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Confronting the legacies of past human rights abuses and violations has gain such an important popularity in the international system.
This process known as transitional justice has become an international lexicon due to the significance attached to this process for transitional states.
For the past two decades African countries have witnessed the establishment of Truth and Reconciliation Commissions (TRCs) which is restorative in nature rather than retributive.
Ghana followed the examples of Countries such as South Africa and others to address the legacies of past human rights abuses associated primarily with unconstitutional regimes.
Although the country did not experience any conflict the New Patriotic Party government led by John A.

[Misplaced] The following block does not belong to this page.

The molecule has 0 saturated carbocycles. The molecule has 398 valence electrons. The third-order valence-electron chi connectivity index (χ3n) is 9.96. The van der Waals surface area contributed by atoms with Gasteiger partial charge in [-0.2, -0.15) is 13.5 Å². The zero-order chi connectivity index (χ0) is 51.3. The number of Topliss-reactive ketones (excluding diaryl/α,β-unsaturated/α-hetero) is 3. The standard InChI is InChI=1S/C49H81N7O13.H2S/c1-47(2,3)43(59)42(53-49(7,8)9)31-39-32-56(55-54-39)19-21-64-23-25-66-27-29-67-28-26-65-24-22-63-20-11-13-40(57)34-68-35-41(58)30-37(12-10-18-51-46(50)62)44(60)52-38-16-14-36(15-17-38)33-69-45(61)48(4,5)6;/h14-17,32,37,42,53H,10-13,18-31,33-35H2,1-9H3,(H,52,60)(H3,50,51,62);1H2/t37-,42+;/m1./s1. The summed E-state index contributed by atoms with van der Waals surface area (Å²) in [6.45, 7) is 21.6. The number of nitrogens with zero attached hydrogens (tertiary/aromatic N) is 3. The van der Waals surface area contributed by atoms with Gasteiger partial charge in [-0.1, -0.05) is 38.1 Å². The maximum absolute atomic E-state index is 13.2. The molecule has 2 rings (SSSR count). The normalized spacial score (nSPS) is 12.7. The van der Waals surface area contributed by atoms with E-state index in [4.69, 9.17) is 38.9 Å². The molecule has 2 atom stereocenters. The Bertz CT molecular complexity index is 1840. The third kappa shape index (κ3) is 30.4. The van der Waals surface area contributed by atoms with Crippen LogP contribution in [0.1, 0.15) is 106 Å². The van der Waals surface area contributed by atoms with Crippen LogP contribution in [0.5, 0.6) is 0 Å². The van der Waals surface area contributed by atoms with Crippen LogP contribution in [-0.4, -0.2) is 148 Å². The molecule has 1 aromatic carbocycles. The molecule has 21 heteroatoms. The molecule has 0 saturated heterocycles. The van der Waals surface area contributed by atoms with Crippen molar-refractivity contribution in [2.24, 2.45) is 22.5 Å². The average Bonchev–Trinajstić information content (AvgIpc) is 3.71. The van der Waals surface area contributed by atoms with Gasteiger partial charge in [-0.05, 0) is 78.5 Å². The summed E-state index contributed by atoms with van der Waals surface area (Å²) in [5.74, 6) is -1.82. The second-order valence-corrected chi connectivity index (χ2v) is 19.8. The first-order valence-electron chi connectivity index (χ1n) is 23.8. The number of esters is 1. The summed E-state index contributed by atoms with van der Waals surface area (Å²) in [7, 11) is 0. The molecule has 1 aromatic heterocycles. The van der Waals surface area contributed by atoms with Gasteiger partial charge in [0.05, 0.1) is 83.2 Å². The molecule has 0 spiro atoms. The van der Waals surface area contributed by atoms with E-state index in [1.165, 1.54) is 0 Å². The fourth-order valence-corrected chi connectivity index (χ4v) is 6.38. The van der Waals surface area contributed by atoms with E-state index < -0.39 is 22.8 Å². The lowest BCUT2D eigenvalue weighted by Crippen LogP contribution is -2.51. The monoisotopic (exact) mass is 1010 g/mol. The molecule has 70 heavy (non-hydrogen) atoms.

Kufuor saw the need to confront the past and established the National Reconciliation Commission (NRC) in 2002.
The establishment of the NRC was surrounded by many controversies.
This study gives a critical assessment of the effectiveness of the NRC through a restorative lens (TRC) in addresses the needs of victims and establishes accountability about the past.
Joseph Bawa is an Assistant Lecturer in the Departments of Political Science and Distance Education in the University of Ghana.
He holds Master of Philosophy in Political Science from the University of Ghana.
He has been teaching in the University of Ghana since 2016.
His research interests includes transitional justice human rights.
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